China eyes post-mobile era, steps up on drones, VR, and more

China eyes post-mobile era, steps up on drones, VR, and more 1

Economists may still classify China as a developing economy, but those of us in the technology space see China as the world’s largest incubator for new ideas and products.

At the Global Mobile Internet Conference in Beijing this week, a Tesla executive declared China essential to the carmaker’s plans for a global fleet of electric vehicles.

China’s power isn’t just about the size of its consumer market and its labor supply; China is an engine that will drive the next round of innovation.

Last year, Pew put the number of smartphone owners in China at 58 percent of the population.

According to Pew, overall smartphone penetration is “Skyrocketing.” More importantly, mobile payments are already reshaping lifestyles in China.

That level of penetration has created fierce competition, allowing China to innovate and export in the mobile space; gone are the days of copycatting U.S. technology.

Alvin Wang, China regional president of HTC VR, welcomed attendees to the “Post-mobile era.” How could that be?

Add it all up, drones, WiFi-enabled devices, artificial intelligence, and virtual reality, and one can begin to see Wang’s point that the smartphone, once the holy grail of mobile tech, is just a stepping stone to a fully connected, totally immersive future.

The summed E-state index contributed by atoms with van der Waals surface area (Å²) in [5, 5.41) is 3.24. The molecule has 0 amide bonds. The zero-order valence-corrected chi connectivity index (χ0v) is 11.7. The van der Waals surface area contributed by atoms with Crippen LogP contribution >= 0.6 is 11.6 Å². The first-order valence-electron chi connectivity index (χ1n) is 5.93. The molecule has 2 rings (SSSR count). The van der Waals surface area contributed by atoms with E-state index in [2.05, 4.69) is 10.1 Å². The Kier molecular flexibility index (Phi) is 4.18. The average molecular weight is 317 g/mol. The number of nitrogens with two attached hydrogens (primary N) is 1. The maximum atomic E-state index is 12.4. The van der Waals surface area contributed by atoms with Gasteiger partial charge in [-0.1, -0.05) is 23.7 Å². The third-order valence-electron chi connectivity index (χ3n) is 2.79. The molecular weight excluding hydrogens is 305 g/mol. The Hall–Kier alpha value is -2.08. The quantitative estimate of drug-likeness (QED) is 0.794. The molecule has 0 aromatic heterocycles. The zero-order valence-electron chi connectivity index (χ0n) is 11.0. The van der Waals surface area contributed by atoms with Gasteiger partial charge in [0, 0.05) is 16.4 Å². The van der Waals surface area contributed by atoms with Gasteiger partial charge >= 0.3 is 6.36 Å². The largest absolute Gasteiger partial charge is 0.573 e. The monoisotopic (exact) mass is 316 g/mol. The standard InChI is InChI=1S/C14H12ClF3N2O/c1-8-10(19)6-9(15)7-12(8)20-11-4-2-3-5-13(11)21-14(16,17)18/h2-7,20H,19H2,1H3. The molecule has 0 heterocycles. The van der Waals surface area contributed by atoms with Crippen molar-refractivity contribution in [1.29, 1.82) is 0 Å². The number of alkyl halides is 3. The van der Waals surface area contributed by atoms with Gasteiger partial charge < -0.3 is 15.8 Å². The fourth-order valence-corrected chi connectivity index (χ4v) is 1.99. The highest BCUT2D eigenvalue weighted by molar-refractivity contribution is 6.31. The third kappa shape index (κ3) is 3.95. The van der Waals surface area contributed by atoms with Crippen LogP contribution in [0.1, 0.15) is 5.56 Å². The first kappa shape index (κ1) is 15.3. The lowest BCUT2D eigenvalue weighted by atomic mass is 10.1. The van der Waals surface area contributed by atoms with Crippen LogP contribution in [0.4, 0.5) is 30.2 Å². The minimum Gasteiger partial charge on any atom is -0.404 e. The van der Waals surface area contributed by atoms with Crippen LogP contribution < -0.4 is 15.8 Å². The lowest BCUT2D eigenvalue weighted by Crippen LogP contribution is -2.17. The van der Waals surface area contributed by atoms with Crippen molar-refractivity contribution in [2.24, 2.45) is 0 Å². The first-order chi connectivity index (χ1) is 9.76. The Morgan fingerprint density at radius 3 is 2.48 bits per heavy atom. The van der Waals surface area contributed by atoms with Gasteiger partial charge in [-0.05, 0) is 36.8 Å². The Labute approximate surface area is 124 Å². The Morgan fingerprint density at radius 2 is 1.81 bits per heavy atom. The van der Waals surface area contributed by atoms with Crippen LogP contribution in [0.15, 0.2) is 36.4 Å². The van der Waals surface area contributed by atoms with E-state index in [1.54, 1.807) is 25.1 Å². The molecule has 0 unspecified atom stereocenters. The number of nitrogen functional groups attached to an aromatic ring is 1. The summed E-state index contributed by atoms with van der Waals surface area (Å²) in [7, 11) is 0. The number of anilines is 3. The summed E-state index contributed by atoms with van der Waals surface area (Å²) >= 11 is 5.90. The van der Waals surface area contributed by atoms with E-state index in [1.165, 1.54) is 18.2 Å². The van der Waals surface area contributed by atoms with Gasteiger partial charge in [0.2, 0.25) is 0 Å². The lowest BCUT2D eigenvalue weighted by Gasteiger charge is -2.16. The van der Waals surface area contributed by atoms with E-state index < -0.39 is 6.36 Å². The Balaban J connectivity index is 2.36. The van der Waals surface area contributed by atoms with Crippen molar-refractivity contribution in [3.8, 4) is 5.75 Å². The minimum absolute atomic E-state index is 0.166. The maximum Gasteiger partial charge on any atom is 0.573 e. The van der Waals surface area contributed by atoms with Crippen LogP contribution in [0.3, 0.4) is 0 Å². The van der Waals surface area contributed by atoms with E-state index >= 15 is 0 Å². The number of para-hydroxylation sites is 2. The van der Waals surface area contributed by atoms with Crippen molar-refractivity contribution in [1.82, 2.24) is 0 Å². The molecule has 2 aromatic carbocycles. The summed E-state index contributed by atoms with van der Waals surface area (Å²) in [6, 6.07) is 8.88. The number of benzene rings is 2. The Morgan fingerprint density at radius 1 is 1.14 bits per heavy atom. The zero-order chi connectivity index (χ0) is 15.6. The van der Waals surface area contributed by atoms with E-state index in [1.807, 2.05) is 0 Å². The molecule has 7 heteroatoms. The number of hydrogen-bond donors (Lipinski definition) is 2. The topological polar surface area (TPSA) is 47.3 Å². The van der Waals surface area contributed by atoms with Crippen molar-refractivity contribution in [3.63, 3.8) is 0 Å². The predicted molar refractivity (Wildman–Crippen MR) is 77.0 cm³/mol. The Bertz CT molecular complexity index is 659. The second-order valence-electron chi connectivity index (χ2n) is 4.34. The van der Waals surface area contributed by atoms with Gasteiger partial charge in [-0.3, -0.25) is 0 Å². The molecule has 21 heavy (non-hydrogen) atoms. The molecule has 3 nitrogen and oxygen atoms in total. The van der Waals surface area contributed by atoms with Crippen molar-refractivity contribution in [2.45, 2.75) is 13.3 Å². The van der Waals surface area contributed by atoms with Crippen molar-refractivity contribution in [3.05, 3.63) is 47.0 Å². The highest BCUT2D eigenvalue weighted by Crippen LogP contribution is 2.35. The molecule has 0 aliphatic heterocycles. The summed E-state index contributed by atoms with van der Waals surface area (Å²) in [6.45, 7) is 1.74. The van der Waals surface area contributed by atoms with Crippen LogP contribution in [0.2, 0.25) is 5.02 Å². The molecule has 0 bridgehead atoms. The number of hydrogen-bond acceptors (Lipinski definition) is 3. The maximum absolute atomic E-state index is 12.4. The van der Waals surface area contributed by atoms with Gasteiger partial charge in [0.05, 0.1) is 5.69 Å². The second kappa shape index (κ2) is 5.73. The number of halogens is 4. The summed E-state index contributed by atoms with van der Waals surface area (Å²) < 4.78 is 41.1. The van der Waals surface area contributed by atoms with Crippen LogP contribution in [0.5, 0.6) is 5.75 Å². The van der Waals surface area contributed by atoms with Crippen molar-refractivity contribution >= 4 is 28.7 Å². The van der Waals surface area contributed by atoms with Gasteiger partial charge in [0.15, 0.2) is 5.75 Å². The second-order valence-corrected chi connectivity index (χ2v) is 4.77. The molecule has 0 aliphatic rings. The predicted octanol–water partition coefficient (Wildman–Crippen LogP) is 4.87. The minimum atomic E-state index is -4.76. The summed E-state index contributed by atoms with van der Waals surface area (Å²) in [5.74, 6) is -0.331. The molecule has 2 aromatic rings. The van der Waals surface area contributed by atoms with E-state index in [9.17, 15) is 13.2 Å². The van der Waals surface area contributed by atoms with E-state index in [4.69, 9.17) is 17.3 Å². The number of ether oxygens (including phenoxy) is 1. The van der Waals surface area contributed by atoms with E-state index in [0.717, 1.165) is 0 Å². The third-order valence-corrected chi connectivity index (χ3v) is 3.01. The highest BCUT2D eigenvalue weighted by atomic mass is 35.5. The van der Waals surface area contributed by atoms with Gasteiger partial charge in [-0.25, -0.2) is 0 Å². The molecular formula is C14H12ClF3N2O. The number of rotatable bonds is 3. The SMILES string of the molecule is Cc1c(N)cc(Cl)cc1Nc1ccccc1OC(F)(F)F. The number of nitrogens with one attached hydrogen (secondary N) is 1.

Looking to the immediate future, it’s clear that China is already playing a significant role in the development of mobile technology and that the furtherance of that trend will be shaped by mergers and acquisitions.

In part, that assertion comes from China’s demonstrated capacity and will to lead technological innovation, but mergers and acquisitions also make sense for tech companies outside of China.

Tech products, after all, thrive on a scale, and China has the scale like no other.

Just as important, as a so-called developing economy, China is still very much in the middle of a massive build, and because it can leapfrog legacy technologies like landline telephones, Chinese technologists can remain nimble.

U.S. and European companies should see the emergence of China as a technology leader for what it is, a massive opportunity.